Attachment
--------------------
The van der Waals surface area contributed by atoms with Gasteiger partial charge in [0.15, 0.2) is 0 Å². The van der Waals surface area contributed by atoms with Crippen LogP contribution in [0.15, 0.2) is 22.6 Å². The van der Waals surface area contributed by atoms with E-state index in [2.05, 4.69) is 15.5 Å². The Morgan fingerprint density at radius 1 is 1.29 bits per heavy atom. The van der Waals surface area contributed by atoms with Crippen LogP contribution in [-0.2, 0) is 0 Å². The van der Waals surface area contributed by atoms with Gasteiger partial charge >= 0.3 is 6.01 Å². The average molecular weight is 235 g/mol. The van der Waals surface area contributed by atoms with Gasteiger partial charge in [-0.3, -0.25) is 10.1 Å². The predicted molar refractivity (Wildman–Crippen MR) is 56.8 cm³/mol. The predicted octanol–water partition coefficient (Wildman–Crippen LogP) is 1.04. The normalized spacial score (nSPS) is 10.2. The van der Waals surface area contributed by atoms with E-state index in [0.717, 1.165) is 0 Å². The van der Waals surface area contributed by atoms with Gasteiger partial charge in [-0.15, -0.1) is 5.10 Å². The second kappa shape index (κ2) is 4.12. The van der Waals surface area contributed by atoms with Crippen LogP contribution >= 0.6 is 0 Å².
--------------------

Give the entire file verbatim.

The van der Waals surface area contributed by atoms with Gasteiger partial charge in [0.15, 0.2) is 0 Å². The van der Waals surface area contributed by atoms with Crippen LogP contribution in [0.15, 0.2) is 22.6 Å². The van der Waals surface area contributed by atoms with E-state index in [2.05, 4.69) is 15.5 Å². The Morgan fingerprint density at radius 1 is 1.29 bits per heavy atom. The van der Waals surface area contributed by atoms with Crippen LogP contribution in [-0.2, 0) is 0 Å². The van der Waals surface area contributed by atoms with Gasteiger partial charge >= 0.3 is 6.01 Å². The average molecular weight is 235 g/mol. The van der Waals surface area contributed by atoms with Gasteiger partial charge in [-0.3, -0.25) is 10.1 Å². The predicted molar refractivity (Wildman–Crippen MR) is 56.8 cm³/mol. The predicted octanol–water partition coefficient (Wildman–Crippen LogP) is 1.04. The normalized spacial score (nSPS) is 10.2. The van der Waals surface area contributed by atoms with E-state index in [0.717, 1.165) is 0 Å². The van der Waals surface area contributed by atoms with Gasteiger partial charge in [-0.15, -0.1) is 5.10 Å². The second kappa shape index (κ2) is 4.12. The van der Waals surface area contributed by atoms with Crippen LogP contribution >= 0.6 is 0 Å².